mechanism, but were also able to completely reverse engineer the passive tags’ circuitry 9

so as to clone them. Their attack enabled them to demonstrate stealing a car and purchasing gas, all with a cloned RFID tag instead of the real one. The paper they published raised awareness of an issue not seriously considered before. That is, passive tags are so inexpensive and have such a disposable nature that their security was never given much priority. However, we now see passive tags used in a broader spectrum of environments and applications, many of which involve the access to information of a sensitive nature. Medical prescriptions, credit cards, and even luggage have been “tagged.” These areas offer a wealth of information to any would-be attacker, far more than a free tank of gas. A security mechanism must be used that offers adequate

protection while maximizing power economy and cost. C. SCOPE OF THESIS

This thesis explores the technical considerations and limitations of passive RFID systems. Power generation alone generates a plethora of factors that must be analyzed and decided on before a passive RFID tag structure can begin to evolve. Additionally, physical proximity boundaries must be weighed, as well as the complexity of any security algorithm employed. Such analysis produces a measure of affordable complexity in a passive RFID system. This “affordable” complexity is a synergy of all the mitigating factors of passive RFID tag technology to produce a system that can provide a sufficient measure of authenticity. Ultimately, the question is whether a sufficiently secure

authentication mechanism can be employed on a tag void of a native power source.

This thesis is organized into the following chapters. Chapter II covers the basic physical characteristics of an RFID system, as well as current physical characteristics of production-grade passive tags. A brief description is given of historical attacks against

passive tags that have garnered massive success.

Chapter HI addresses security concerns for a passive RFID system, in relation to secret key distribution, a roll-over keyset, and transmission requirements. Chapter IV proposes a lightweight tag authentication mechanism utilizing the SHA-—1 hashing algorithm on a passive tag. In this chapter, several of the fundamentals of passive tag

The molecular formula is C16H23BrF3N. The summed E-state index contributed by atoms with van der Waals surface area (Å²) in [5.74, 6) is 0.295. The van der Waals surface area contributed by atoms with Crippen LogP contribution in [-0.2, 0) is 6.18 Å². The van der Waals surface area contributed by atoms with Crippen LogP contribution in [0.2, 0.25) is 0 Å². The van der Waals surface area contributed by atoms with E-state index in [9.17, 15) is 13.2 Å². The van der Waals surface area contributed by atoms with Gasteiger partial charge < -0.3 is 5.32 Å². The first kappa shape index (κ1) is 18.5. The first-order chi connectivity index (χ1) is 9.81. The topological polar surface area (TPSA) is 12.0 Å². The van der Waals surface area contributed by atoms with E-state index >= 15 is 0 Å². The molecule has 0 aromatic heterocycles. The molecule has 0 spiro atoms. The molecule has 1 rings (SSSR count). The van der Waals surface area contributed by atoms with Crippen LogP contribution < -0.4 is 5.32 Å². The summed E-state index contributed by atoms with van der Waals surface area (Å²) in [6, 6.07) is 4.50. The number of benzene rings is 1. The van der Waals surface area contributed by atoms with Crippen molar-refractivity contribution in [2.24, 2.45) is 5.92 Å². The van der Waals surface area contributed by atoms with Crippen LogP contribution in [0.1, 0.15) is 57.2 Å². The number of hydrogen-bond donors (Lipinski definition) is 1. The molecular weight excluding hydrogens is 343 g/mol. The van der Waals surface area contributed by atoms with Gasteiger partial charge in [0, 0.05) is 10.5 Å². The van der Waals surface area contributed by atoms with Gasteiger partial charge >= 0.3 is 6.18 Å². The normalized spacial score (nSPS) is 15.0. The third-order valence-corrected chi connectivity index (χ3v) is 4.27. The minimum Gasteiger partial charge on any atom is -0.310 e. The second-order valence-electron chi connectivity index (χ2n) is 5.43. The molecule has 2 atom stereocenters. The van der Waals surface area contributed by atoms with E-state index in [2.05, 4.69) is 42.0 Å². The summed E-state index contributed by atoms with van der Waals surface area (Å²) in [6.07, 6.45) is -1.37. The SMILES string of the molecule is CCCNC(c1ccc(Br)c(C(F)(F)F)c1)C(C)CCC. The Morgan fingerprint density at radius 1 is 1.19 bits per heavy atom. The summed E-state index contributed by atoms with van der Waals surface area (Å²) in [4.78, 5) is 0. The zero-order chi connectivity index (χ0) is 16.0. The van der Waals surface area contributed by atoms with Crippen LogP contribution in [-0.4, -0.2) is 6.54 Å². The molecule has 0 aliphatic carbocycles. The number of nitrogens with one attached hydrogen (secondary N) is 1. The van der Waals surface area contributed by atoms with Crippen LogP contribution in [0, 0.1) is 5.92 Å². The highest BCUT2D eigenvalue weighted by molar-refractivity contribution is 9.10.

design are used as metrics for judging the effectiveness of the proposed mechanism. The 10

mechanism is scrutinized in order to satisfy the primary research question by showing that the proposed mechanism is sufficiently “lightweight,” sufficiently secure, and

operational via one of the aforementioned passive power delivery coupling schemes.

Chapter V is a discussion of the best practice uses of such a mechanism as proposed in Chapter IV. Also included, is a description of how the proposed mechanism

satisfies the design criteria for a passive tag of this nature.

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Il. PASSIVE TAG FOUNDATIONS AND CHALLENGES

A. AUTHENTICATION CAPABILITIES

Passive RFID systems can exhibit several aspects of authentication mechanisms. From a minimalistic point of view, passive tags can exhibit no authentication mechanism at all. In this way, a passive tag simply reports a serial number or other piece of information hardwired to the tag [7]. Neither the reader nor the tag authenticates the other device, so no real security mechanism exists. In order to properly authenticate either side (reader or tag) of the message exchange, one of the known factors for authentication must be used: something you know, something you have, or something you are. Some active RFID systems use the “something you have” factor for authentication, relying on a complex cryptographic function involving a public key infrastructure [8]. Calculations surrounding the public key systems are usually processor intensive and require a significant amount of power, neither of which is available to a